New Jersey employers added a very modest 2,200 jobs in August as a full recovery from the recession remains elusive. More than 7 years after the recession’s official end, New Jersey still has 2,800 fewer jobs than it did before the recession began. Regardless of the monthly ups and downs, New Jersey’s economy remains fragile and its recovery continues to lag behind that of our neighbors and the nation as a whole.
- New Jersey has now recovered 99 percent of the jobs it lost since December 2007, when the recession began. It’s one of only eight states that hasn’t yet recovered all the jobs lost since that time. The U.S. has now recovered 172 percent.
- The Garden State now has the 8th slowest job growth (-0.1 percent) of all the states since December 2007. The nation as a whole has grown jobs by 4.5 percent during that same time, while the Northeast region has posted growth of 3.8 percent.
- But the news gets even worse. Not only has New Jersey not gotten back to December 2007 employment levels, it has also failed to keep up with the population growth that’s happened since. In fact, New Jersey should have 265,900 more jobs in August 2016 than in December 2007 just to keep employment levels stable as the population grew during that time.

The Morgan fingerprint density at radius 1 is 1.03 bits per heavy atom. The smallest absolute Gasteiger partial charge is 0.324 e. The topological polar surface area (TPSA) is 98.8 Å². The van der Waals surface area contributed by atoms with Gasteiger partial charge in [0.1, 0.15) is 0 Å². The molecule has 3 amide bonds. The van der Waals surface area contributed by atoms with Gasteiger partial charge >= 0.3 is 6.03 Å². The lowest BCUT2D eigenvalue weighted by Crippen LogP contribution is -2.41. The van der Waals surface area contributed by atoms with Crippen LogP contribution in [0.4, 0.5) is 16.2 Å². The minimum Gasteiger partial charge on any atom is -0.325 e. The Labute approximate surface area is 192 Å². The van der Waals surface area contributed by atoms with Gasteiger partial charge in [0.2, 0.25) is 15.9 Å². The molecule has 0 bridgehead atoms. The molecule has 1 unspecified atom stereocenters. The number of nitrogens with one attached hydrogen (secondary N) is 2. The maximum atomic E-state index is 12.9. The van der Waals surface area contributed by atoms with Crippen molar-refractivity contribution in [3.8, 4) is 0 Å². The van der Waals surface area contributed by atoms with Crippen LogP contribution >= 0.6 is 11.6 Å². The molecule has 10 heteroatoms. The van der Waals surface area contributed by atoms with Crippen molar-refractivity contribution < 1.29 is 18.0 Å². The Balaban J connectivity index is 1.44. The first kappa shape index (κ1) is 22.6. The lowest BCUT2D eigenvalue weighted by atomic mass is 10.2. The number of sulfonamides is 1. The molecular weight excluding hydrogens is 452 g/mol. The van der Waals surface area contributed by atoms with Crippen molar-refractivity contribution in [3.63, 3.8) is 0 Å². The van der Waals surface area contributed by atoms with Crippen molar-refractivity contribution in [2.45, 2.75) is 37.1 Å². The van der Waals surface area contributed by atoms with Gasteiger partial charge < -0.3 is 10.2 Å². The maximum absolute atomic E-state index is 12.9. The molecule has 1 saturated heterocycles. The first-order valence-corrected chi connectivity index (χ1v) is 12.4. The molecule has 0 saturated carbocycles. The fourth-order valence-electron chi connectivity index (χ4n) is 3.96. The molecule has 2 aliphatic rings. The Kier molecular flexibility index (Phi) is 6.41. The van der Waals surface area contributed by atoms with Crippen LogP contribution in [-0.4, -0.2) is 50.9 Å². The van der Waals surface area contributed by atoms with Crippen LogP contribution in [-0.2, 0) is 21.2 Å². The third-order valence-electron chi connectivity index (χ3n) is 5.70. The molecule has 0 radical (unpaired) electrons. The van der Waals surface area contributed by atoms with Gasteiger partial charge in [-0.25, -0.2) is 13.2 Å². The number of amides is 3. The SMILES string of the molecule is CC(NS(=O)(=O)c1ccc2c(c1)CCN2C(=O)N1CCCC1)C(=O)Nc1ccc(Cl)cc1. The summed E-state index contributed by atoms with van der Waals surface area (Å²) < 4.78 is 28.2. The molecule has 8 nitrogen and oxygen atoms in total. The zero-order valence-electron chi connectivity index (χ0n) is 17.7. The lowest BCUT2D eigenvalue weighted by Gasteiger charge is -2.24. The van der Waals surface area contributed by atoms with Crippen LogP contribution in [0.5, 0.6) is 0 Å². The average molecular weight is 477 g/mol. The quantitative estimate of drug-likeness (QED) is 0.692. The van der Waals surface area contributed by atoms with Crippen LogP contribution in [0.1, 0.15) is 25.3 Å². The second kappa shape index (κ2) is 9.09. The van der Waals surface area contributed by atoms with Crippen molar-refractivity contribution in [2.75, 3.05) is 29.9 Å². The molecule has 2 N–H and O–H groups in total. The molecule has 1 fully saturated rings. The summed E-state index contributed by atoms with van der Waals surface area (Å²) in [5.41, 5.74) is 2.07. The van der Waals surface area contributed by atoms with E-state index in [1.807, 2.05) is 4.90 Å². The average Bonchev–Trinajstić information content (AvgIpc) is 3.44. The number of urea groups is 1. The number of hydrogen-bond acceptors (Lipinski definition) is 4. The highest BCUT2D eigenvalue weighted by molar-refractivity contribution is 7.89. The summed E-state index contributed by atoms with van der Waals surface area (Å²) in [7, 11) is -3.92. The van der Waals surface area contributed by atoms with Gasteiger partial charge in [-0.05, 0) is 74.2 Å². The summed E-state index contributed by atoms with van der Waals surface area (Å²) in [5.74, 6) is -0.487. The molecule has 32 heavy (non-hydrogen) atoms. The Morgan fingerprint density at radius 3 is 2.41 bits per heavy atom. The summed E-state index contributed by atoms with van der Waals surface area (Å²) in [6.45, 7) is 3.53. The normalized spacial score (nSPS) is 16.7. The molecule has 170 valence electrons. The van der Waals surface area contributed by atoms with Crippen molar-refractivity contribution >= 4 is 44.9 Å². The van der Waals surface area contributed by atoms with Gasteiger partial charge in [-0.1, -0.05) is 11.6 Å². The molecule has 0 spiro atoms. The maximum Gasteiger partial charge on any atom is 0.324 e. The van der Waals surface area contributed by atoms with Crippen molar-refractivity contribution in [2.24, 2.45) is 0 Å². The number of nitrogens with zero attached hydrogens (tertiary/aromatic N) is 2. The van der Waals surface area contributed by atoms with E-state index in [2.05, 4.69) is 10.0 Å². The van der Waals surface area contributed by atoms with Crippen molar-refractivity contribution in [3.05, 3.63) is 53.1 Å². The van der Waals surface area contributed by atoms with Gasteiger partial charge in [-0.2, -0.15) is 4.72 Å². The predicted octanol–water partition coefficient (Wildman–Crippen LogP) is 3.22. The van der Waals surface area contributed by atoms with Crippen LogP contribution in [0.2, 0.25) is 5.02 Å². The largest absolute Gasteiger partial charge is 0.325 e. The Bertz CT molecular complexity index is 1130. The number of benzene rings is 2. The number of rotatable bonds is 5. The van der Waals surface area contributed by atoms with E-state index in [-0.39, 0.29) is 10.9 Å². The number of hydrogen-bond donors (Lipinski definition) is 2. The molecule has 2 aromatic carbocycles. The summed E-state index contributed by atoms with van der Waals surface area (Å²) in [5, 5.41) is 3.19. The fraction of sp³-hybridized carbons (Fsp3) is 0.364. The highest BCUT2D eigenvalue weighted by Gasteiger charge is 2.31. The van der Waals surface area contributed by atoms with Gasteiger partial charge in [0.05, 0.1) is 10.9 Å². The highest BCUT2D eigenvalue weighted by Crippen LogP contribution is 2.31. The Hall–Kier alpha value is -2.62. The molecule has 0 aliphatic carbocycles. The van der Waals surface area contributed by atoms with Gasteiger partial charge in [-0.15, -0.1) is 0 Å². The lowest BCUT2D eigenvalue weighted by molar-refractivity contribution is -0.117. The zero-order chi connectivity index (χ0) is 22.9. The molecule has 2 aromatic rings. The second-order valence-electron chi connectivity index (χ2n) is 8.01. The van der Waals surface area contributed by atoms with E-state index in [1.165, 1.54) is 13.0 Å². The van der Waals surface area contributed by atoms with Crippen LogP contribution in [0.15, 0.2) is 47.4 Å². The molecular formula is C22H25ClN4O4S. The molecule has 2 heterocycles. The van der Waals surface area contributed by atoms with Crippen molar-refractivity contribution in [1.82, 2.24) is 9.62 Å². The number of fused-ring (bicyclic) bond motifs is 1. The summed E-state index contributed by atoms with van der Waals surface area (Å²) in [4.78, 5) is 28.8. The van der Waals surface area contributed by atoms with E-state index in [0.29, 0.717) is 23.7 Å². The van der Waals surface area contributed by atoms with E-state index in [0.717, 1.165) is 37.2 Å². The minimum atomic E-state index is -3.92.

- This means the state still has a current jobs deficit of 268,700, and needs to add about 118,000 jobs each year for the next 3 years just to get back to pre-recession employment levels and keep up with continued population growth by August 2019. For contrast, the state has gained less than half that over the past year, with nonfarm employment growing by just 52,200 from August 2015 to August 2016.
- Many of the jobs that have been growing in New Jersey have been lower-paid jobs. The two employment sectors that have seen the largest increase since December 2007 are the ones where New Jerseyans earn the least: education and health jobs (including home health aides), which have grown by 14.2 percent, and leisure and hospitality jobs (including retail and food service), which have grown by 7.8 percent. The only other New Jersey sectors that have grown since December 2007 are professional and business services (4.3 percent) and trade, transportation and utilities (0.4 percent). Highly paid sectors like financial services (-6.2 percent) have been declining, as have sectors that formerly made up the strong working and middle class: construction (down 10.3 percent); manufacturing (down 20.1 percent) and public-sector state and local government jobs (down 4.4 percent).